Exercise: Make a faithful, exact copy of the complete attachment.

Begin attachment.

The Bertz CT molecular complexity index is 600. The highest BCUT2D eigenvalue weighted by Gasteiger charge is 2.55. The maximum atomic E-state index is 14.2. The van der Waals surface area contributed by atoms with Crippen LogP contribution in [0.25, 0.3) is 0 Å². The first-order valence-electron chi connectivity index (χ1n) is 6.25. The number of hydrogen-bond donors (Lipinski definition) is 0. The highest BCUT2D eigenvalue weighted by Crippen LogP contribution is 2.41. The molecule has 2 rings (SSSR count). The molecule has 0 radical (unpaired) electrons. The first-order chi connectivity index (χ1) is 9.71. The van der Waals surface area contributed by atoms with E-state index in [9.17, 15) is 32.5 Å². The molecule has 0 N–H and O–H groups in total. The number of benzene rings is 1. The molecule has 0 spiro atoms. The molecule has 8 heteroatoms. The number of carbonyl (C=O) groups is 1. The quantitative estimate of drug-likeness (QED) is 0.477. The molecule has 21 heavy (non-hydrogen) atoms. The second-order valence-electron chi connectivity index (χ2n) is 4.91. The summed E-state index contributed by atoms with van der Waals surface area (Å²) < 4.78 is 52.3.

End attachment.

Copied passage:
The Bertz CT molecular complexity index is 600. The highest BCUT2D eigenvalue weighted by Gasteiger charge is 2.55. The maximum atomic E-state index is 14.2. The van der Waals surface area contributed by atoms with Crippen LogP contribution in [0.25, 0.3) is 0 Å². The first-order valence-electron chi connectivity index (χ1n) is 6.25. The number of hydrogen-bond donors (Lipinski definition) is 0. The highest BCUT2D eigenvalue weighted by Crippen LogP contribution is 2.41. The molecule has 2 rings (SSSR count). The molecule has 0 radical (unpaired) electrons. The first-order chi connectivity index (χ1) is 9.71. The van der Waals surface area contributed by atoms with E-state index in [9.17, 15) is 32.5 Å². The molecule has 0 N–H and O–H groups in total. The number of benzene rings is 1. The molecule has 0 spiro atoms. The molecule has 8 heteroatoms. The number of carbonyl (C=O) groups is 1. The quantitative estimate of drug-likeness (QED) is 0.477. The molecule has 21 heavy (non-hydrogen) atoms. The second-order valence-electron chi connectivity index (χ2n) is 4.91. The summed E-state index contributed by atoms with van der Waals surface area (Å²) < 4.78 is 52.3.